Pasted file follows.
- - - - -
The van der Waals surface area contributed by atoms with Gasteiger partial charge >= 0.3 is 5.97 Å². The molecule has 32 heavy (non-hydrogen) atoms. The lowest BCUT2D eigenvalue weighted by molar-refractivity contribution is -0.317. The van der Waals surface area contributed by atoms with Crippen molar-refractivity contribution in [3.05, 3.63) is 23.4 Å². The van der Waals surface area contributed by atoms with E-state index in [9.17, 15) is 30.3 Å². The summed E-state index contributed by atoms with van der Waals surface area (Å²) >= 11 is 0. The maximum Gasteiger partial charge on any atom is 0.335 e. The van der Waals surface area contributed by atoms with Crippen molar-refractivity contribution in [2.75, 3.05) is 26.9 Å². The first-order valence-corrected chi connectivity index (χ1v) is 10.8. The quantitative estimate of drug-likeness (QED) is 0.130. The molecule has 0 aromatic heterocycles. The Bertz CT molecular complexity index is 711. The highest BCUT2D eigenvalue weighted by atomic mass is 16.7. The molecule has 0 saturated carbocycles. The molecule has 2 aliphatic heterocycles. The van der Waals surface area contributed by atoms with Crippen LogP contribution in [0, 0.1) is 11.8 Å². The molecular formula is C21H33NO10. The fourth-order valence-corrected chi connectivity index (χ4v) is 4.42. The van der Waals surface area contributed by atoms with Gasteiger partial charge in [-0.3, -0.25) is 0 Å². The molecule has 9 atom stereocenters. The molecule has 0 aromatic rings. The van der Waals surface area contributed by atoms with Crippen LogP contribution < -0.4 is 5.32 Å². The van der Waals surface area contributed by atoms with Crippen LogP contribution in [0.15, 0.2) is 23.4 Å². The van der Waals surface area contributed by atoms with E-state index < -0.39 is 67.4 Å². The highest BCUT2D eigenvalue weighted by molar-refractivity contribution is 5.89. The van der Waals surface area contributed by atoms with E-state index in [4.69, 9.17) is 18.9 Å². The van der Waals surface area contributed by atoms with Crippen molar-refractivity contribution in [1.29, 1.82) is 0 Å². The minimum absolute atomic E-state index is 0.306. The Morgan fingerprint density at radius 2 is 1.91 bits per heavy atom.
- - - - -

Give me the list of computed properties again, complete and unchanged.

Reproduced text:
The van der Waals surface area contributed by atoms with Gasteiger partial charge >= 0.3 is 5.97 Å². The molecule has 32 heavy (non-hydrogen) atoms. The lowest BCUT2D eigenvalue weighted by molar-refractivity contribution is -0.317. The van der Waals surface area contributed by atoms with Crippen molar-refractivity contribution in [3.05, 3.63) is 23.4 Å². The van der Waals surface area contributed by atoms with E-state index in [9.17, 15) is 30.3 Å². The summed E-state index contributed by atoms with van der Waals surface area (Å²) >= 11 is 0. The maximum Gasteiger partial charge on any atom is 0.335 e. The van der Waals surface area contributed by atoms with Crippen molar-refractivity contribution in [2.75, 3.05) is 26.9 Å². The first-order valence-corrected chi connectivity index (χ1v) is 10.8. The quantitative estimate of drug-likeness (QED) is 0.130. The molecule has 0 aromatic heterocycles. The Bertz CT molecular complexity index is 711. The highest BCUT2D eigenvalue weighted by atomic mass is 16.7. The molecule has 0 saturated carbocycles. The molecule has 2 aliphatic heterocycles. The van der Waals surface area contributed by atoms with Crippen LogP contribution in [0, 0.1) is 11.8 Å². The molecular formula is C21H33NO10. The fourth-order valence-corrected chi connectivity index (χ4v) is 4.42. The van der Waals surface area contributed by atoms with Gasteiger partial charge in [-0.3, -0.25) is 0 Å². The molecule has 9 atom stereocenters. The molecule has 0 aromatic rings. The van der Waals surface area contributed by atoms with Crippen LogP contribution < -0.4 is 5.32 Å². The van der Waals surface area contributed by atoms with Crippen LogP contribution in [0.15, 0.2) is 23.4 Å². The van der Waals surface area contributed by atoms with E-state index < -0.39 is 67.4 Å². The highest BCUT2D eigenvalue weighted by molar-refractivity contribution is 5.89. The van der Waals surface area contributed by atoms with E-state index in [4.69, 9.17) is 18.9 Å². The van der Waals surface area contributed by atoms with Crippen molar-refractivity contribution in [1.29, 1.82) is 0 Å². The minimum absolute atomic E-state index is 0.306. The Morgan fingerprint density at radius 2 is 1.91 bits per heavy atom.